Written by Kristen Stuppy MD. Dr. Stuppy is a practicing pediatrician in Kansas. She feels privileged to be able to help families keep their children healthy and she loves watching entire families grow! Dr Stuppy is active on Facebook and puts a more personal touch to pediatric topics on her blog.
Generic Concerta Not Working Like the Brand Used To? It might not be that you’re outgrowing the dose…
I used to be a huge fan of generics. They save money, right? They are equivalent to the brand name, right?
That’s what I’ve always been taught and what I teach.
I’ve been jaded by many problems and now disagree with the above. Generics aren’t always cheaper than the brand name. Some generics are not equivalent to the name brand.
A recent discussion on a psychology/pharmaceutical listserv I follow brought up the issue of generic Methylphenidate HCl not working as well as the brand name Concerta. Several members had some great insight into why this is.
The discussion peaked my interest in the issue and I started looking online for information earlier this week.
Ironically today I went to pick up a family member’s medicine. We have filled at the same pharmacy previously for generic “Concerta” and have always gotten the equivalent generic.
When I looked at the pills in the bottle today, I told the pharmacy tech they weren’t OROS (see below). She looked confused. She had no clue what I was talking about.
(Lesson to all: if you have any questions, ask to talk to the pharmacist. Hopefully they will understand the pharmacology better than the tech.)
Generics for Concerta (Methylphenidate HCl) might have the same active ingredient, but have a completely different time-release system, resulting in varying drug peaks in the bloodstream.
The original Concerta (from Watson pharmaceuticals) uses a special technology to time-release the active drug. This time-release technology is called OROS (osmotic controlled release oral delivery system). There are several other time-release methods.
The active ingredient may be imbedded in various substances from which the medicine must exit slowly or a gel cap is filled with beads that dissolve at different rates. With the technology used by Concerta, the capsule IS the time release. It doesn’t dissolve.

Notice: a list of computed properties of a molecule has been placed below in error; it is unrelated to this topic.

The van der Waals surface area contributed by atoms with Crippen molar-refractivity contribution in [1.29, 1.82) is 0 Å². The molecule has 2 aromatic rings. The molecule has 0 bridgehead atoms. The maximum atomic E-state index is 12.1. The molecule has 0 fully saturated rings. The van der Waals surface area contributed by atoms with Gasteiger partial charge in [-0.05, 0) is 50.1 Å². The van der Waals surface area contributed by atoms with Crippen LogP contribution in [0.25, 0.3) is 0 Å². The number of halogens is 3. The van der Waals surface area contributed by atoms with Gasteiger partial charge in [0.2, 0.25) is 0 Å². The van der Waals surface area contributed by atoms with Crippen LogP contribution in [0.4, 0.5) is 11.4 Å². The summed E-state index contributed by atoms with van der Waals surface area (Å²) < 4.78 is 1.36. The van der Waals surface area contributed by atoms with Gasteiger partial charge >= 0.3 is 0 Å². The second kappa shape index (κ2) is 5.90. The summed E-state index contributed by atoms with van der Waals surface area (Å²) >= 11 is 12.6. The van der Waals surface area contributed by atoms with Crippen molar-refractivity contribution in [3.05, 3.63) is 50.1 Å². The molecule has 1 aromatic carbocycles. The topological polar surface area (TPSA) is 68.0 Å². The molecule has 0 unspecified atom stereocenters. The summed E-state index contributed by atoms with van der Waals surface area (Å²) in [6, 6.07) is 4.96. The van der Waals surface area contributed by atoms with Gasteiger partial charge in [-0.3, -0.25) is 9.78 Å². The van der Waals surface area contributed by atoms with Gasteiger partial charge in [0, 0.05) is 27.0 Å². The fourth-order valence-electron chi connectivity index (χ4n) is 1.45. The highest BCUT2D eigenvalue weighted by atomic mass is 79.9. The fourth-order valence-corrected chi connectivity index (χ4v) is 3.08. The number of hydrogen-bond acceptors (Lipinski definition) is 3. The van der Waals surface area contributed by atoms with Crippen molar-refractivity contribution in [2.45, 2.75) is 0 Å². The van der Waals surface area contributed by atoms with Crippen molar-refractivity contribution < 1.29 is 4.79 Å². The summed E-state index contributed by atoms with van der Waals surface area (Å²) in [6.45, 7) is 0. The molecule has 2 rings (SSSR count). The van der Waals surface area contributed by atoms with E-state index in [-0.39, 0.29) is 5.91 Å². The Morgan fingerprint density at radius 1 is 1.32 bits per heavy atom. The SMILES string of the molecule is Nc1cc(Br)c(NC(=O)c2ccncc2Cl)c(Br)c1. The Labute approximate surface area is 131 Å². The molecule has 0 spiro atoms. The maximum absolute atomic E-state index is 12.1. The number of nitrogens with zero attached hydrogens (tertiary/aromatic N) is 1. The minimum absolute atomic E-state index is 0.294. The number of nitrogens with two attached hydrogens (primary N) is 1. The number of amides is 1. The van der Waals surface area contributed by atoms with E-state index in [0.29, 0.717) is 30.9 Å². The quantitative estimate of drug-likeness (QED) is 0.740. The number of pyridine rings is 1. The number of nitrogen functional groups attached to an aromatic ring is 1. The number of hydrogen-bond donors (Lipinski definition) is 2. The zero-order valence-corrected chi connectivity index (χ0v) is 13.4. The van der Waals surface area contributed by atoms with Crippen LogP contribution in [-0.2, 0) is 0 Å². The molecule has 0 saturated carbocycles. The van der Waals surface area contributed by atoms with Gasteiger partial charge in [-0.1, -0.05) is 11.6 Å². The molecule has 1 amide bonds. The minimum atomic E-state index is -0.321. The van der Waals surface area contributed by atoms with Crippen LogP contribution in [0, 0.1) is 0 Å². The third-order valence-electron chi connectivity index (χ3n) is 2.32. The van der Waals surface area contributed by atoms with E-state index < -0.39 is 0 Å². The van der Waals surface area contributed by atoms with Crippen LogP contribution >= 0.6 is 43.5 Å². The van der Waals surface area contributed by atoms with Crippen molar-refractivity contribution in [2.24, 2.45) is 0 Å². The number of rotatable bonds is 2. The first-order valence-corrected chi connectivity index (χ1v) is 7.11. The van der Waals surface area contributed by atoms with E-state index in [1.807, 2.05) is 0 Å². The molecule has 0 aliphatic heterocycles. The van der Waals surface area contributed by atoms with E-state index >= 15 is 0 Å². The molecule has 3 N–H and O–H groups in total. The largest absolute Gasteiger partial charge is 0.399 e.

The medicine is slowly released through a small hole in one end of the capsule. The pill works like a pump, pulling in water from the intestines, pushing the medicine out of the tube slowly throughout the day. See this photo from Medscape.
I have recently learned that not all generic formulations of Methylphenidate HCl are using this technology. This alters the time-release nature of the active medicine. For some people this substitute might be just fine, or even preferable.
But if it seems like your medicine isn’t lasting long enough, has times that it works well followed by times it doesn’t until the next peak, or any other problems — check your pills!
You can tell the difference by closely looking at the capsules. The OROS capsules are a unique shape, a little more blunted than a standard capsule. If you look really closely at the ends, you will find that one has a “dimple” where there is a small hole covered by a thin layer matching the rest of the capsule. I just happen to have at least one of three dosages.
So if any medicine doesn’t work like it used to, look closely at the pill itself to see if it is the same as previously. If you don’t have any left, ask the pharmacy for the company / maker of the medicines you’ve filled over the past several months.
Let your doctor know if you can’t use a substitution so they can specify “Watson brand only.” If the new “brand” works better, be sure to ask for that manufacturer.
Do not ask your physician to simply increase dosing, because with the next prescription you might get the OROS pill, and the new dose will be too high.
Ask which manufacturer makes the generic for Concerta sold at your pharmacy. Watson Pharmaceuticals is the one that is approved by Ortho McNeill Janssen Pharmaceuticals to market the OROS system pills.
Mallinckrodt markets another type (not OROS) in the US. If your pharmacy doesn’t use your preferred pill type and you plan to shop elsewhere, be sure to let them know why!
Reporting Adverse Events: If you have an issue with the duration of action of a different brand of Methylphenidate HCl you should report it to the FDA. This will allow them to review cases and possibly stop the substitution of these non-equivocal products. Click on this link for the MedWatch Report.
The Pre-MMA 180-Day Exclusivity Punt? What Gives? A legal blog explaining how medicines lose their exclusivity and can become generically available, specifically the Concerta dispute.
How To Tell The Difference Between Concerta and Generic Concerta A Canadian ADHD blog provided the picture of how to recognize the difference. Generic formulations have been available in Canada years prior to in the US.
Special thanks to the members of the Child-Pharm listserv!